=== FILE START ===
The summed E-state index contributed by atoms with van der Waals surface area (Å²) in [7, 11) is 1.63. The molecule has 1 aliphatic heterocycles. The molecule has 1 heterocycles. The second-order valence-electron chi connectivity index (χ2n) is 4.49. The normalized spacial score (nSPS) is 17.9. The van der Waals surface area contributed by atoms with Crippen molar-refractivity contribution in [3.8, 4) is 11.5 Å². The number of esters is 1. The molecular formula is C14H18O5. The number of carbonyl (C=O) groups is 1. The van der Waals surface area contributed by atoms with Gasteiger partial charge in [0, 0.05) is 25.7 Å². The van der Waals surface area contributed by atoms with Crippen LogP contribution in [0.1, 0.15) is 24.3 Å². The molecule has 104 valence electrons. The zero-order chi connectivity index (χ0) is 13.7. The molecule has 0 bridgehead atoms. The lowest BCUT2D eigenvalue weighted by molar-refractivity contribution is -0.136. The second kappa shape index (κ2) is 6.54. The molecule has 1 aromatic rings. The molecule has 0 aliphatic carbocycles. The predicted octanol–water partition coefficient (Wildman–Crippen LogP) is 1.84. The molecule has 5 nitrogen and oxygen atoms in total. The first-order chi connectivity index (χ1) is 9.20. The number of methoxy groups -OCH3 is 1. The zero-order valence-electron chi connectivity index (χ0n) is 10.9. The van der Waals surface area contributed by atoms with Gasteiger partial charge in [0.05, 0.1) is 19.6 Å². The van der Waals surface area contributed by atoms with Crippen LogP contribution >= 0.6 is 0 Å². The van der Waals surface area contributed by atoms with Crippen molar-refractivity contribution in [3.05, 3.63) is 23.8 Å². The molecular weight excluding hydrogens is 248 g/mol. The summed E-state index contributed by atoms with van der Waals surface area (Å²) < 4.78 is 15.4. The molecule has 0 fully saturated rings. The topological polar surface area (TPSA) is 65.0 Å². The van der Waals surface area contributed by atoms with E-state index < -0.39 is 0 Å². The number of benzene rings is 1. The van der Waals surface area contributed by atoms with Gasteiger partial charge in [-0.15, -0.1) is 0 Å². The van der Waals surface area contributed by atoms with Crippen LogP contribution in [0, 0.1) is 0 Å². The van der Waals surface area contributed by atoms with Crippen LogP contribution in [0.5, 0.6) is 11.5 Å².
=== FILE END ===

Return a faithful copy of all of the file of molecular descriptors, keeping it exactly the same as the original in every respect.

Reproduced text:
The summed E-state index contributed by atoms with van der Waals surface area (Å²) in [7, 11) is 1.63. The molecule has 1 aliphatic heterocycles. The molecule has 1 heterocycles. The second-order valence-electron chi connectivity index (χ2n) is 4.49. The normalized spacial score (nSPS) is 17.9. The van der Waals surface area contributed by atoms with Crippen molar-refractivity contribution in [3.8, 4) is 11.5 Å². The number of esters is 1. The molecular formula is C14H18O5. The number of carbonyl (C=O) groups is 1. The van der Waals surface area contributed by atoms with Gasteiger partial charge in [0, 0.05) is 25.7 Å². The van der Waals surface area contributed by atoms with Crippen LogP contribution in [0.1, 0.15) is 24.3 Å². The molecule has 104 valence electrons. The zero-order chi connectivity index (χ0) is 13.7. The molecule has 0 bridgehead atoms. The lowest BCUT2D eigenvalue weighted by molar-refractivity contribution is -0.136. The second kappa shape index (κ2) is 6.54. The molecule has 1 aromatic rings. The molecule has 0 aliphatic carbocycles. The predicted octanol–water partition coefficient (Wildman–Crippen LogP) is 1.84. The molecule has 5 nitrogen and oxygen atoms in total. The first-order chi connectivity index (χ1) is 9.20. The number of methoxy groups -OCH3 is 1. The zero-order valence-electron chi connectivity index (χ0n) is 10.9. The van der Waals surface area contributed by atoms with Gasteiger partial charge in [0.05, 0.1) is 19.6 Å². The van der Waals surface area contributed by atoms with Crippen LogP contribution >= 0.6 is 0 Å². The van der Waals surface area contributed by atoms with Crippen molar-refractivity contribution in [3.05, 3.63) is 23.8 Å². The molecular weight excluding hydrogens is 248 g/mol. The summed E-state index contributed by atoms with van der Waals surface area (Å²) < 4.78 is 15.4. The molecule has 0 fully saturated rings. The topological polar surface area (TPSA) is 65.0 Å². The van der Waals surface area contributed by atoms with E-state index < -0.39 is 0 Å². The number of benzene rings is 1. The van der Waals surface area contributed by atoms with Gasteiger partial charge in [-0.15, -0.1) is 0 Å². The van der Waals surface area contributed by atoms with Crippen LogP contribution in [0, 0.1) is 0 Å². The van der Waals surface area contributed by atoms with Crippen LogP contribution in [0.5, 0.6) is 11.5 Å².